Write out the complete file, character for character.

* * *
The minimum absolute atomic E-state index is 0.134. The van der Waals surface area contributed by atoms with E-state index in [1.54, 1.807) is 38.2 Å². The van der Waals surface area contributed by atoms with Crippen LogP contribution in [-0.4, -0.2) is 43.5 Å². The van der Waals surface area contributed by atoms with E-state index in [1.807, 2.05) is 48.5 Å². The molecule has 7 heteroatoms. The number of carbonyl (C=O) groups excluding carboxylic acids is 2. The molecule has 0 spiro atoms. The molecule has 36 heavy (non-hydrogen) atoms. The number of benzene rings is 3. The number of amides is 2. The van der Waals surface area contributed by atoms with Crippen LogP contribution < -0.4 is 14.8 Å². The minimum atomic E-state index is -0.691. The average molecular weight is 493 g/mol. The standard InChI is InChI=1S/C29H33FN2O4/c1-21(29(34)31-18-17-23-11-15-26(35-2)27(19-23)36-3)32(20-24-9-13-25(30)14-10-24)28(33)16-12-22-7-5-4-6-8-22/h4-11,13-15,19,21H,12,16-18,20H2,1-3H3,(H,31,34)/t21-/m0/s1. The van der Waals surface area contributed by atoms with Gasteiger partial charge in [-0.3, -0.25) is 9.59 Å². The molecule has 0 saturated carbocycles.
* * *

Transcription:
The minimum absolute atomic E-state index is 0.134. The van der Waals surface area contributed by atoms with E-state index in [1.54, 1.807) is 38.2 Å². The van der Waals surface area contributed by atoms with Crippen LogP contribution in [-0.4, -0.2) is 43.5 Å². The van der Waals surface area contributed by atoms with E-state index in [1.807, 2.05) is 48.5 Å². The molecule has 7 heteroatoms. The number of carbonyl (C=O) groups excluding carboxylic acids is 2. The molecule has 0 spiro atoms. The molecule has 36 heavy (non-hydrogen) atoms. The number of benzene rings is 3. The number of amides is 2. The van der Waals surface area contributed by atoms with Crippen LogP contribution < -0.4 is 14.8 Å². The minimum atomic E-state index is -0.691. The average molecular weight is 493 g/mol. The standard InChI is InChI=1S/C29H33FN2O4/c1-21(29(34)31-18-17-23-11-15-26(35-2)27(19-23)36-3)32(20-24-9-13-25(30)14-10-24)28(33)16-12-22-7-5-4-6-8-22/h4-11,13-15,19,21H,12,16-18,20H2,1-3H3,(H,31,34)/t21-/m0/s1. The van der Waals surface area contributed by atoms with Gasteiger partial charge in [-0.3, -0.25) is 9.59 Å². The molecule has 0 saturated carbocycles.